Politicians and the public especially.

    Service leaders do the best they can with the tools and resources they are given.

    I’m afraid that without more budget the mistakes of yesteryear will once again be made.

  4. I had heard about the equipment faliures of the Falklands but reading about the crew falirues blew my mind. No one at their stations and those that were simply stared at the missile as it approached and didn’t even try to do anything to activate the ships defenses or move the ship? It boggles the mind. Obviously you don’t know what you would do or how you would act in that situation and we write this from the comfort of home and safety but that is stil l an almost unforgivable faliure.

    I’m gladdened that measures have been taken to improve equipment and learn from those hard lessons but like always we prepare to fight the last war, not the ones our enemies are preparing to fight.

  5. My goodness the HMS Sheffield review is pretty damning. I hope all of lessons learnt never have to be repeated. Peace time certainly does allow a lot of bad habits and complacency to develop, when you look at the recent examples of the US navy where they are colliding with other ships through reliance on the auto pilot I hope the RN has not been operating the same way with the reduction in man power.

  6. Now they want too repeat their ship building mistakes by repeating it by building this ridiculous class of ship called the Type 31.. God help us all, and potty the fools who will be suckered too serve on them. May God Rest Their Souls Ahead Of Time..

      • Thanks for that Lee-I had wondered what that funny looking cross between a destroyer and RFA was! The ship that “Good Old Smithy” and “Harold Bloody Wilson” had their UDI pow wow.
        Excellent article and an illuminating insight into Sheffield’s fate! As said above it is easy to criticise from the couch but surely a ship on picket duty should have been on a state of high alert. On the other hand maybe this illustrates an unpalatable truth-larger surface vessels are hugely vulnerable to modern missiles no matter what kit they are packing. The RN was the key to the success of the whole operation because the Task Force had (just) the numbers to sustain the loss of the 6 and remain a viable force long enough to get troops ashore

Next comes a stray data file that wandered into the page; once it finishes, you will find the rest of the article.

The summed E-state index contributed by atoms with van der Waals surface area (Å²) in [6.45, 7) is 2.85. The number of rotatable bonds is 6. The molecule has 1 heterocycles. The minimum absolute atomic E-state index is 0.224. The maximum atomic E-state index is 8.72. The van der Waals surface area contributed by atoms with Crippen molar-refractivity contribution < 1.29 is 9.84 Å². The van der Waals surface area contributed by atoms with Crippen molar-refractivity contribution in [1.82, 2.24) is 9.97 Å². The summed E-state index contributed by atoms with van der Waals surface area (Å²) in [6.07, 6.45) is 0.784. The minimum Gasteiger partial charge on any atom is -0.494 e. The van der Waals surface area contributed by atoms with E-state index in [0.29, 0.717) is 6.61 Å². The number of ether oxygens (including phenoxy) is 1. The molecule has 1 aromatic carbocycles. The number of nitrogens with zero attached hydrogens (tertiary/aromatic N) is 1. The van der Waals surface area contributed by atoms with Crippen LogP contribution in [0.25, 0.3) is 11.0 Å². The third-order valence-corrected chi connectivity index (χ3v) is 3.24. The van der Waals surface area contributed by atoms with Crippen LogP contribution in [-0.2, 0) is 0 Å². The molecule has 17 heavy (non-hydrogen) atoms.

• Morning Geoff
            I agree, those men and the material they were sent on were neither fully fit to fight or materially ready. Strong democracies allow reports to be written, not to criticise but to learn from mistakes, mistakes that were made. No individuals were blamed – all gave evidence to the board that compiled and then realeased the report.
            And you also state, if it wasn’t for the RN the battle would have been lost. The RN learned quickly, they adapted and changed processes on the hoof, only professional services can do that.

      • I had not heard of her, as I was only 10 by the time of the Falklands.

        Looked her up on Wiki.

        Was a part of the “Fleet Standby Squadron” of reserve ships for the Falklands, moored at Chatham.

        Is this not something the RN could explore, using the RN reserve to crew something more than an Archer P200?

  7. County class Gmd John,I can’t tell which one. I served on a county class destroyer. But the tiger wasn’t in comission at that time.

  8. The statement of complete reliance on unproven tech makes me wonder what the difference is between now and then considering sea cepter hasn’t been combat tested.

    • Yes, SeaCeptor has not been combat tested, but it has been fired at emulated threats. It has successfully been used to defeat Mirach and Firejet drones in the Qinetiq range off the West coast of Scotland. These drones emulated anti-ship missile profiles up to supersonic speeds. Not sure if we have a drone that can go to the speeds of Brahmos or the hypersonic speeds of Brahmos II?
      You could say that as this was part of a pre-planned exercise, the crew weren’t responding to an unexpected threat. But more importantly the system’s performance met and defeated the threat. I have yet to hear of anything bad being said about SeaCeptor except it may not be agile as Aster 15. Its range is much better than expected so should no longer be seen as a point defence missile like the previous Seawolf, but more of an area defence missile.

      • Back in 2012 the French successfully shot down a GQM-163 Coyote using an Aster 30 missile. The Coyote is designed to emulate supersonic, sea-skimming missiles such as the P800 Oniks and PJ10 Brahmos

        • General problems with drone testing is they occur in too much a controlled environment. Real world situation, bad weather, surprise, false positives etc stretch the system and crew. On top of that the two are normally designed in parallel, meaning radar charactistics and movement are in tbe predictable end of the missile tech.

          Too many systems work in tests, but fail in real combat situations.

          Bright side there is now a combination of sea ceptor and aster means 2 chances to fail. Although same in Falklands